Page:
Without an easily accessible, well-organized record of the data collected and processed for each user, along with the reasoning behind each processing activity, responding to each DSAR can be time consuming and costly. This is where a data map can help alleviate the burden of having to hunt for all the data collected from a user.
Taking the appropriate action in the event that a DSAR comes your way will be made quick and easy is you’ve already mapped your data and can easily access the required information and accompanying details.
3. Data Mapping Examples
There is no one-size-fits-all format or process for data mapping. In fact, they can come in all different forms, through different means of execution, and in a wide range of sizes and depth.
What your data map looks like will depend largely on your data processing activities, and your budget.
If your business collects, processes, or shares a lot of data, you may want to invest in a software program dedicated to data mapping. Through data mapping software, you’ll likely be working with a dashboard, through which you can navigate to your data inventory, flow chart, location details, and analytics.
Some programs are more technically-advanced, and should be overseen by the appropriate personnel. Take, for instance, the following examples:
On the other hand, there are more user-friendly data mapping software services that don’t require a wealth of technical know-how to operate, like this example:
If you’d prefer to create your own data map outside of a dedicated software service, you’ll most likely end up with a doc, spreadsheet, or map (or all three) detailing your data handling.
Here’s an example of a data mapping chart in its simplest form:
The above style of map can be accomplished in either a doc or a spreadsheet, and is ideal for companies that don’t collect, process, or transfer large amounts of data – as this solution requires all manual input and is not highly-detailed.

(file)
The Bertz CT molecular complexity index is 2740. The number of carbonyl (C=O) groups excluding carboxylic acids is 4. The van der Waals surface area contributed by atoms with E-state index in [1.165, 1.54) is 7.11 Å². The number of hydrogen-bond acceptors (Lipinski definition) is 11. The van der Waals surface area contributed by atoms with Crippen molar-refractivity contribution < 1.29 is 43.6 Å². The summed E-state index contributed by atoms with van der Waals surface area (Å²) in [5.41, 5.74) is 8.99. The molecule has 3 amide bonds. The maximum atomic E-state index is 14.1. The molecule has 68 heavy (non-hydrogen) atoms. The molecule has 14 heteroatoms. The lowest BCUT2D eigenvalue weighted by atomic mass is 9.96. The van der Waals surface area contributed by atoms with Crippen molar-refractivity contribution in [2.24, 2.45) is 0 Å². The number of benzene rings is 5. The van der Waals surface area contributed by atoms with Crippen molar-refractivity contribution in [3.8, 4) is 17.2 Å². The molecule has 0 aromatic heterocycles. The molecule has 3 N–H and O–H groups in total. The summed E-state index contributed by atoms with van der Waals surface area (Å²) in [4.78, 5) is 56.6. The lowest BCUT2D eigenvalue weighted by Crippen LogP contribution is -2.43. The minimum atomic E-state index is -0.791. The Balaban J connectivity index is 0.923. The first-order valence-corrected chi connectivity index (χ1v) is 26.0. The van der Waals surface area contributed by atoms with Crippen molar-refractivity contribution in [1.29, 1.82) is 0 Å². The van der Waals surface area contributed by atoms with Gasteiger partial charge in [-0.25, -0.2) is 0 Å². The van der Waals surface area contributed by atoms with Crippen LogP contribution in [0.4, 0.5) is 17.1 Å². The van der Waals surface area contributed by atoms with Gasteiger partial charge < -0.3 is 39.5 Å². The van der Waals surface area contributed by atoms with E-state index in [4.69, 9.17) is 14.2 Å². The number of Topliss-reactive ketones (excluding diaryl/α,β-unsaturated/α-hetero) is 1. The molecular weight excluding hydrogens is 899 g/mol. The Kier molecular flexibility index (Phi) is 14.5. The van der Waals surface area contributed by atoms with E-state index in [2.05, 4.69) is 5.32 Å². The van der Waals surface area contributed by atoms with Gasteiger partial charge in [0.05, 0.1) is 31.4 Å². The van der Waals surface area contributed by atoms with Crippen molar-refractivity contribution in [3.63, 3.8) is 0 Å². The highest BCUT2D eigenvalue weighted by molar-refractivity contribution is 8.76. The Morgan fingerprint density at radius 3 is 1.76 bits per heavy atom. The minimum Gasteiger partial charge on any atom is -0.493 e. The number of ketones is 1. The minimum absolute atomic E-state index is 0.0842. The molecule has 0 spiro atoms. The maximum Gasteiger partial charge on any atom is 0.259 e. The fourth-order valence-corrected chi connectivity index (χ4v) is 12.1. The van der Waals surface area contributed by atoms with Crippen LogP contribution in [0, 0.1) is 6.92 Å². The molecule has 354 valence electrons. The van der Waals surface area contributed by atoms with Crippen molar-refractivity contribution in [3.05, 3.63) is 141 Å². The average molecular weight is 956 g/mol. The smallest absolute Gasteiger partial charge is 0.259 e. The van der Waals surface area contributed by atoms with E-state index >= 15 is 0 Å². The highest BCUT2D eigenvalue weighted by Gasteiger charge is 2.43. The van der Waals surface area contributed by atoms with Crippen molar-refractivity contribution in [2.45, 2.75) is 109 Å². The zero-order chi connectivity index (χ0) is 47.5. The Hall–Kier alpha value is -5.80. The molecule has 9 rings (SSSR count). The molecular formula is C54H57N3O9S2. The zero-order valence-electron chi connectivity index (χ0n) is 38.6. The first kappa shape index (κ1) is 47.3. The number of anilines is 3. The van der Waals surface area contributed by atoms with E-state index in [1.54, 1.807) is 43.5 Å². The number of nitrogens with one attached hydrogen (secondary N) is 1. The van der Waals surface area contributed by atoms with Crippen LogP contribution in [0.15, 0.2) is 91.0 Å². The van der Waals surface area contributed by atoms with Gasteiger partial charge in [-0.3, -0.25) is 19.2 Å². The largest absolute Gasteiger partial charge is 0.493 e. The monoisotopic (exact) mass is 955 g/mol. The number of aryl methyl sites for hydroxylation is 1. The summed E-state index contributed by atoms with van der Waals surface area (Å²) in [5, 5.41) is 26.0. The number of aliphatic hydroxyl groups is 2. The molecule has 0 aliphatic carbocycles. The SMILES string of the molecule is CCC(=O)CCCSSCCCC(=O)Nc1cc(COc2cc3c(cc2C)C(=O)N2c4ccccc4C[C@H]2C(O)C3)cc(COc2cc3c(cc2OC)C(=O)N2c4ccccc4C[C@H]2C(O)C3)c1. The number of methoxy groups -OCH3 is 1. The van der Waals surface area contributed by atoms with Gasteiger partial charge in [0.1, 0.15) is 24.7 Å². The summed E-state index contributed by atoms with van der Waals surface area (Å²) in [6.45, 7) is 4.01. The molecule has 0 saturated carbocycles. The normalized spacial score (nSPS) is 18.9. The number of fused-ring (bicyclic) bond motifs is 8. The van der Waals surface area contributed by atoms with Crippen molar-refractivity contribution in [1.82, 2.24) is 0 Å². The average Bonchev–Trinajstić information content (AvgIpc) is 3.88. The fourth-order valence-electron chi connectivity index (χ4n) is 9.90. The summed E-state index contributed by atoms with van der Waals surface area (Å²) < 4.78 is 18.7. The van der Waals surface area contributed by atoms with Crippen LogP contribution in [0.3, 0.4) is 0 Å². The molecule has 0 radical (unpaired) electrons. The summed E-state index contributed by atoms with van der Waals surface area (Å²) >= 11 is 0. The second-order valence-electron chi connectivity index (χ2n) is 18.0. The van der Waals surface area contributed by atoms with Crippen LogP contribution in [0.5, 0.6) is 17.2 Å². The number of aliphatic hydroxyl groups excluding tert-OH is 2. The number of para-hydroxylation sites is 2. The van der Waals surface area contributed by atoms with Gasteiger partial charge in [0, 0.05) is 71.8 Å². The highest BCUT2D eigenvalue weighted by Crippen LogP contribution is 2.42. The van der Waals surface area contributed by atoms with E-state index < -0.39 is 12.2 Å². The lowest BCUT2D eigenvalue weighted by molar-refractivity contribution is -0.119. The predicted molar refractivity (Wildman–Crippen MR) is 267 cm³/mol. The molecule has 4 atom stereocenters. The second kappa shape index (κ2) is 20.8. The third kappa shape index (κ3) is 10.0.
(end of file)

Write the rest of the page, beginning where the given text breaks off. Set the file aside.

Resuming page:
For more involved data activities, creating an interactive Excel map is a good option. This is a scalable solution that still requires manual input, but allows you more avenues for tracking and visualizing data processes.
Here’s an example of what an interactive Excel map might look like:
These are just a few of the many examples of what a data map can look like. Yours may be any one of these – or any combination of these. The important part of data mapping is that the end result contains all the necessary information about your data processing activities.
4. Data Mapping Resources
When it comes to data mapping, there are both free and paid resources available online.
If you’re undertaking your business’s data map in-house without a dedicated software package, here are some sources where you can find free docs and Excel sheets to kick off your efforts:
- Isle of Man Information Commissioner – Here you’ll find some helpful guides on data mapping, along with printable sheets that you can fill in with your business’s corresponding information.
- UK Information Commissioner’s Office – The ICO offers a detailed guide, including checklists and downloadable documentation templates for both data processors and data controllers.
- IAPP Data Mapping Tool – While this resource is technically free, you need to be an IAPP member to access it.
- IT Governance Data Mapping Green Paper – Here you can find a free green paper about data mapping, or access one of their paid data mapping tools.
- Astera Data Mapping eBook – In exchange for your contact details, you can download a free ebook about the ins and outs of data mapping from Astera.
- Pinterest – It may not be the first place you think to look, but Pinterest actually hosts a variety of free data flow templates, checklists, spreadsheets, and infographics.
If you’re willing to shell out some funds for your data mapping, here are some paid tools that can help:
- IT Governance Data Flow Audit
- Vigilant Software’s Data Flow Mapping Tool
- GDPR Data Mapper
- Astera Data Mapping
In the past year, the world has been feeling the effects of the GDPR and the changing privacy standards that have followed.
Complying with the massive regulation may seem like an unachievable goal, but addressing the GDPR piece-by-piece will help your business adjust to developing privacy standards and customer demands.
One of the biggest steps you can take to accomplish this is to map your data. Not only is it a critical step toward GDPR compliance, but it’s also a good business practice. Understanding the intersection of data mapping and GDPR compliance, and taking advantage of the tools and resources above will ultimately help protect your users’ data – and your business.